His first year wasn’t easy. He started in January 2021, when Australia’s pandemic restrictions were among the most severe in the world. But he eventually managed to get performances going, and put together two triple bills of work mostly new to Australian audiences, including a commission from Tanowitz.

“With David, what you see is what you get,” said former ballerina Sylvie Guillem, who spent almost a month in Melbourne, Australia, earlier this year, coaching Rudolf Nureyev’s “Don Quixote.” “He is straightforward, he speaks his mind, but in a very elegant manner, and he knows how to manage people.”

Over coffee near the opera house, Hallberg talked about what it was like to begin the job in the middle of a pandemic, his vision for the Australian Ballet and whether he is pro-Vegemite. Here are edited extracts from the conversation.

Q: You had a long history with the Australian Ballet: You rehabilitated in Melbourne after your injury and danced as a guest principal with the company. Did you ever think about directing it then?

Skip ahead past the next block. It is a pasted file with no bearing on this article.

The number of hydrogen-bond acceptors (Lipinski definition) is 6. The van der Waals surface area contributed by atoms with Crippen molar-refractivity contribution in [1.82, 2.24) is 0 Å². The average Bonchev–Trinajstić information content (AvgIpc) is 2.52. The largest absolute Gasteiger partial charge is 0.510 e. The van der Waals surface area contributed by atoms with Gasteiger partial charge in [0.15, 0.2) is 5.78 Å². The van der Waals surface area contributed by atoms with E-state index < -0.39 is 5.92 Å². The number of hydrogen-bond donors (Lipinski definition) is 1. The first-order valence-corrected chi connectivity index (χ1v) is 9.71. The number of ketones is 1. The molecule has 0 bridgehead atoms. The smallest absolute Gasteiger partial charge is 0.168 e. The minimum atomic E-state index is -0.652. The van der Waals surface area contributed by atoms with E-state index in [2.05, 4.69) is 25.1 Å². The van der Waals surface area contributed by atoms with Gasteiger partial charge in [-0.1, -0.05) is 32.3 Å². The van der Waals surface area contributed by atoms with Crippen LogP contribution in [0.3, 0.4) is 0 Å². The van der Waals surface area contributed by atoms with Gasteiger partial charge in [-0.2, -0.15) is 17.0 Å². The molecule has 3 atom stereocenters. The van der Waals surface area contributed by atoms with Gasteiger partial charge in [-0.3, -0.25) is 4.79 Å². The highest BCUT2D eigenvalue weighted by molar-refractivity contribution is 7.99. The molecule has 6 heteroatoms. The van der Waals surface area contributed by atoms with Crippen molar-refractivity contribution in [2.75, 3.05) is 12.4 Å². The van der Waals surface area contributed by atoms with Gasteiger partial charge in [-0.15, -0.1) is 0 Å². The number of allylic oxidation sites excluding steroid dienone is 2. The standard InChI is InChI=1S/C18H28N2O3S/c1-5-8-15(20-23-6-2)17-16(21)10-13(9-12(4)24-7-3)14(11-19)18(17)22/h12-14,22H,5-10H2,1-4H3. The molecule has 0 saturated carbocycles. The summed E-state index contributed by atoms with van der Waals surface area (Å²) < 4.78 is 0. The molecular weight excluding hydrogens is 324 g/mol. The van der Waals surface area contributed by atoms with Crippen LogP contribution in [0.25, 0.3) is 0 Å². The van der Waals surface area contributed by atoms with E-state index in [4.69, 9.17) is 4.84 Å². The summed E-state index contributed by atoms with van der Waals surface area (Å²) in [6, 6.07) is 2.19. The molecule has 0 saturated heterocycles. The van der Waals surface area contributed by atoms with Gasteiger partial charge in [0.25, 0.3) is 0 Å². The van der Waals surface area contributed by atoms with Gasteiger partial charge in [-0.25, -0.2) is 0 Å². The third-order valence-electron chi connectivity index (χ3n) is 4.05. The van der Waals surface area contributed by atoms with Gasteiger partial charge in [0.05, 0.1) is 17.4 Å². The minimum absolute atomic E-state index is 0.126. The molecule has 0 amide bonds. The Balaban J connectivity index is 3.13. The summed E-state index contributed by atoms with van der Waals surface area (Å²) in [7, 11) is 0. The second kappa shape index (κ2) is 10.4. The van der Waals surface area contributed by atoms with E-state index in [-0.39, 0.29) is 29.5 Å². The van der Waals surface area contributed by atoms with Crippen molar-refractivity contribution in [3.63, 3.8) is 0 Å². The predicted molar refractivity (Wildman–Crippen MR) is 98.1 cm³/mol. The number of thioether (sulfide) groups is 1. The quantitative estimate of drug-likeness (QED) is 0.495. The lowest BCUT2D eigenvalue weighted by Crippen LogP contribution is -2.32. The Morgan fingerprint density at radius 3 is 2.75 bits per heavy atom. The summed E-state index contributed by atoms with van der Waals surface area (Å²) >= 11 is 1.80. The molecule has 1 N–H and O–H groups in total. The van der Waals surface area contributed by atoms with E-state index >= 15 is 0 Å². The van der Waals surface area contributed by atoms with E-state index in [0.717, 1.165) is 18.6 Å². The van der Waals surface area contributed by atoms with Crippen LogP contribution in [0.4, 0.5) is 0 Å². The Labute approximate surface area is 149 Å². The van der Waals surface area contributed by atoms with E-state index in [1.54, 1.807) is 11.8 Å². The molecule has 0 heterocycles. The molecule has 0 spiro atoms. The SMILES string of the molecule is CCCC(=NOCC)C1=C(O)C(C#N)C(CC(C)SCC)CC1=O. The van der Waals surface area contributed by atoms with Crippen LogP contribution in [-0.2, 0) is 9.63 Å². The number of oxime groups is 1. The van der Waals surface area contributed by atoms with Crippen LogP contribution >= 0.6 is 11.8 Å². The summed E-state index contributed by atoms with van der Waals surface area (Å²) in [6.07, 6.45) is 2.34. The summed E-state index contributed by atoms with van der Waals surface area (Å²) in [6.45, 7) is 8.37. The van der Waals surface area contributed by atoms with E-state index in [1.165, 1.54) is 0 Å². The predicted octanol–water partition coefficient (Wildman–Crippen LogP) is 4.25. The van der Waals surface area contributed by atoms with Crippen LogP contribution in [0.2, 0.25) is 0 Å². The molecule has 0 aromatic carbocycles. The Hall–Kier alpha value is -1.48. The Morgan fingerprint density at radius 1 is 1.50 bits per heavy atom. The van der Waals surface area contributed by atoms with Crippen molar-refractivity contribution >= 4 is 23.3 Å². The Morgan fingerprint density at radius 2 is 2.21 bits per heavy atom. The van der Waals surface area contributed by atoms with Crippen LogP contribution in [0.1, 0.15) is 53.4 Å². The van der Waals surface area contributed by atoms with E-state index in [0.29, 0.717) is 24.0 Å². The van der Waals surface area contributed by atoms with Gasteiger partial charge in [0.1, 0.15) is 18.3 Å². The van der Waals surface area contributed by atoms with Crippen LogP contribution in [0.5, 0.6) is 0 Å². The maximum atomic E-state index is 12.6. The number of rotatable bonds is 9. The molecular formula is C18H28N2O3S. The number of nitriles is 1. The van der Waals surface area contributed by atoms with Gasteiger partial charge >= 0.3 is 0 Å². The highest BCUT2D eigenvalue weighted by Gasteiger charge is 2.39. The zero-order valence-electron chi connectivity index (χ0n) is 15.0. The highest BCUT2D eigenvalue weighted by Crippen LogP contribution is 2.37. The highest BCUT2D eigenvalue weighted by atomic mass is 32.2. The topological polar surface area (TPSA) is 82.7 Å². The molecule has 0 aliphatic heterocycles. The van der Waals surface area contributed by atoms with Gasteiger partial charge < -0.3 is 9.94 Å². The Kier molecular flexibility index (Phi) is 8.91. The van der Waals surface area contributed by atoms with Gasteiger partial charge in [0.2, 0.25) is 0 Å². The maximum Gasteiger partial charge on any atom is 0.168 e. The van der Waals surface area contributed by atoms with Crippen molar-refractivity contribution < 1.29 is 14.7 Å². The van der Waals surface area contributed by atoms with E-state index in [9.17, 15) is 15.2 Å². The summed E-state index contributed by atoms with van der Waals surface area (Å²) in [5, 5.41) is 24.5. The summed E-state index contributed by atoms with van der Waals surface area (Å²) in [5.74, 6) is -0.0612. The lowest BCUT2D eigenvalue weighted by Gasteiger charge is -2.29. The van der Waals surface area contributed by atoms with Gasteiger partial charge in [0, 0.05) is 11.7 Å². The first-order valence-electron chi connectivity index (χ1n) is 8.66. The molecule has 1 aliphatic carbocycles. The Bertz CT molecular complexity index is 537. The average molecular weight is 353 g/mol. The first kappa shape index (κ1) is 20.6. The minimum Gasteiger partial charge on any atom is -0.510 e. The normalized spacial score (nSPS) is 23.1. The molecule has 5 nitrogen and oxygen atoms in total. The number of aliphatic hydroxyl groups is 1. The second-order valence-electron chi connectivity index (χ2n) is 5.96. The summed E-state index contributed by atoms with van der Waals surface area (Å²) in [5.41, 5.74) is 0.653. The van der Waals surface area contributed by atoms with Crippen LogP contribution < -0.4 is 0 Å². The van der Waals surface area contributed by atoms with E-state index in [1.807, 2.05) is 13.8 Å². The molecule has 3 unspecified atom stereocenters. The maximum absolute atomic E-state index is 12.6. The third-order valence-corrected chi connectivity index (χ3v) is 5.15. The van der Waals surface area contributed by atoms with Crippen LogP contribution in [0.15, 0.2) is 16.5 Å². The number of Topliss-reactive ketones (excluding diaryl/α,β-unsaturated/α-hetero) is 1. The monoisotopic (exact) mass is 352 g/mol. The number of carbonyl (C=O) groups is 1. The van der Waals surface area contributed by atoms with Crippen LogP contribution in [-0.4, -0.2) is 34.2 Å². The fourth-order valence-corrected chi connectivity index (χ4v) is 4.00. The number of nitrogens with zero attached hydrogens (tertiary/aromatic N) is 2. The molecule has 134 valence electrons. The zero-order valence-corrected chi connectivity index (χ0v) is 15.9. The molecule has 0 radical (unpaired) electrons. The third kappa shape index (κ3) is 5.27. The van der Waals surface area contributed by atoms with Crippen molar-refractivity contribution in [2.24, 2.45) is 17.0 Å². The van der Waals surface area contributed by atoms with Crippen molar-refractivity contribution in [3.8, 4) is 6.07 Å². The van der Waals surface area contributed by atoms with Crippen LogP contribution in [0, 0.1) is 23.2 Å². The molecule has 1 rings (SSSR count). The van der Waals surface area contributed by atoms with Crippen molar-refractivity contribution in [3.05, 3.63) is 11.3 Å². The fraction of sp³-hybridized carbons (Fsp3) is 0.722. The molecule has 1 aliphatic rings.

A: The job really wasn’t on my radar at all. When David McAllister, the director, told me he was leaving and felt I should apply, I was totally shocked. I had thought about directing a company, but I was apprehensive about being that person who just transitioned from principal dancer into that role.

But the truth was that I had weathered 2 1/2 years of physical and mental hardship with the injury, and when I performed afterward, I didn’t get the same thing out of it. My head got to me, I doubted myself, I was fearful.

When discussions first started about the job in 2018, my first reaction was, I don’t know if I’m ready. By the time the process was complete, I felt, OK, it’s time.

Q: You arrived in late 2020 during lockdown. Was the transition difficult?